Published: August 15, 2019
The 22-year-old is currently awaiting trial in Britain on charges of mass murder
UK prime minister Boris Johnson has thanked the head of Libya’s Tripoli-based government of national accord for the extradition of the Manchester Arena bomber’s brother Salman Abedi.
Mr Johnson, who became British prime minister one month ago, expressed his gratitude to Prime Minister Fayez al-Serraj for Libyan authorities work to secure the extraction of Hashem Abedi in July.
The 22-year-old is currently awaiting trial in Britain on charges of mass murder relating to his brother, Salman Abedi’s May 2017 terror attack on an Ariane Grande concert in Manchester. Twenty-two people were injured in ISIS-inspired suicide bombing and 260 injured.
“The two leaders discussed the ongoing conflict in Libya and the Prime Minister reiterated the importance of all sides committing to a ceasefire and the need to return to political dialogue,” a 10 Downing Street statement explained.
Hashem Abedi was spirited out of western Libya in July in a clandestine extraction by British special forces that was the culmination of two years of fraught negotiations.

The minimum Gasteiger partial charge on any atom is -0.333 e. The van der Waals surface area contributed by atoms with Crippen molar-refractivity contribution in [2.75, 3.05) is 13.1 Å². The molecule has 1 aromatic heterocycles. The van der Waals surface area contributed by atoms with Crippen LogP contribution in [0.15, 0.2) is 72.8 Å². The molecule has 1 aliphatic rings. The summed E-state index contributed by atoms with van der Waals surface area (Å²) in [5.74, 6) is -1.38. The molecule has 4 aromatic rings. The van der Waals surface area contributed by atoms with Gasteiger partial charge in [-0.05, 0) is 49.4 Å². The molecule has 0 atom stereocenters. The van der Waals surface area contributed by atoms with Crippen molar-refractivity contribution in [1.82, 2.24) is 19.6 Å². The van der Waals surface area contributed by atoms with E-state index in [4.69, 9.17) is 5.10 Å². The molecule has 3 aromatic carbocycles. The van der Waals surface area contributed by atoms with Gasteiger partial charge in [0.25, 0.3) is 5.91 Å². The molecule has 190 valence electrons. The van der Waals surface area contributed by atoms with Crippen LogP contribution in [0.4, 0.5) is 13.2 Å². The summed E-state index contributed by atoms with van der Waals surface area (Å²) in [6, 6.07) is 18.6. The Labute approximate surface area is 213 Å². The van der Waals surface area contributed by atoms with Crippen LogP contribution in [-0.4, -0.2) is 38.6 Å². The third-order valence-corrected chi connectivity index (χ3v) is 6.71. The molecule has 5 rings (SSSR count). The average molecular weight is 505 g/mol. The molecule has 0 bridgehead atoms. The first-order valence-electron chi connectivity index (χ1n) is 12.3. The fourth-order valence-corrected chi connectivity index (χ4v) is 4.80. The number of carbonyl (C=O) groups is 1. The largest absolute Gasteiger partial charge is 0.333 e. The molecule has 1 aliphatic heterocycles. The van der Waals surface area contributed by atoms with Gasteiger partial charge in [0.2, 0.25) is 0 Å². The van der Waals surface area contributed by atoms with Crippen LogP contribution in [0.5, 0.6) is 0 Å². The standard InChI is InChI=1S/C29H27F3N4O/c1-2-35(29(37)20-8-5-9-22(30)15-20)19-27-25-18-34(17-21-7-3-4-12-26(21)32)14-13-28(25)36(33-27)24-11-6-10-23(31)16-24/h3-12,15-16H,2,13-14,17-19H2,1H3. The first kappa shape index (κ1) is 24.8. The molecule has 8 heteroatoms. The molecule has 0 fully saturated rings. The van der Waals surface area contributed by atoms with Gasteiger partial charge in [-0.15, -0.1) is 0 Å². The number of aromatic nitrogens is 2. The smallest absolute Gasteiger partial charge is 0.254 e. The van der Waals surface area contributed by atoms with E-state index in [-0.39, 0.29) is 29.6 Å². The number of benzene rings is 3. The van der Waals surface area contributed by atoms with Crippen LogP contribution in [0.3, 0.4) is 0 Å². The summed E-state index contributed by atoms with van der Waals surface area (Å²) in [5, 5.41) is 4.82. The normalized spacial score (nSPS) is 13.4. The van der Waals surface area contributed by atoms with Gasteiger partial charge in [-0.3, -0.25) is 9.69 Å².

Mr Abedi’s, whose family returned to Libya during the 2011 uprisings against 40-year leader Muammar al-Qaddafi, was arrested by Tripoli’s Special Deterrent Forces in 2017.
The Tripoli militia, known locally as Rada, is aligned with Mr Serraj’s UN-backed government. In July, the British press reported Mr Abedi’s release had been secured by in exchange for the UK’s continued support for the government in Tripoli.
Since April, the Libyan National Army (LNA), led by Field Marshal Khalifa Haftar, has been fighting to take control of the capital. Mr Haftar’s offensive has posed an existential threat to Serraj’s government.
Mr Abedi’s trial is set to begin at the Old Bailey in London on 5 November. He is accused of 22 counts of murder, attempted murder and conspiracy to cause an explosion likely to endanger life.
At the end of July, Mr Abedi appeared for a hearing at Oxford crown court via HMP Belmarsh. At an earlier hearing in London, which lasted no more than 15 minutes, the 22-year-old appeared briefly to confirm his name, age and nationality.
His barrister, Zafar Ali QC, has said his client denied the charges against him. British police have said they believe Mr Abedi helped his brother to buy the materials used to make the explosive device used in the Manchester attack. source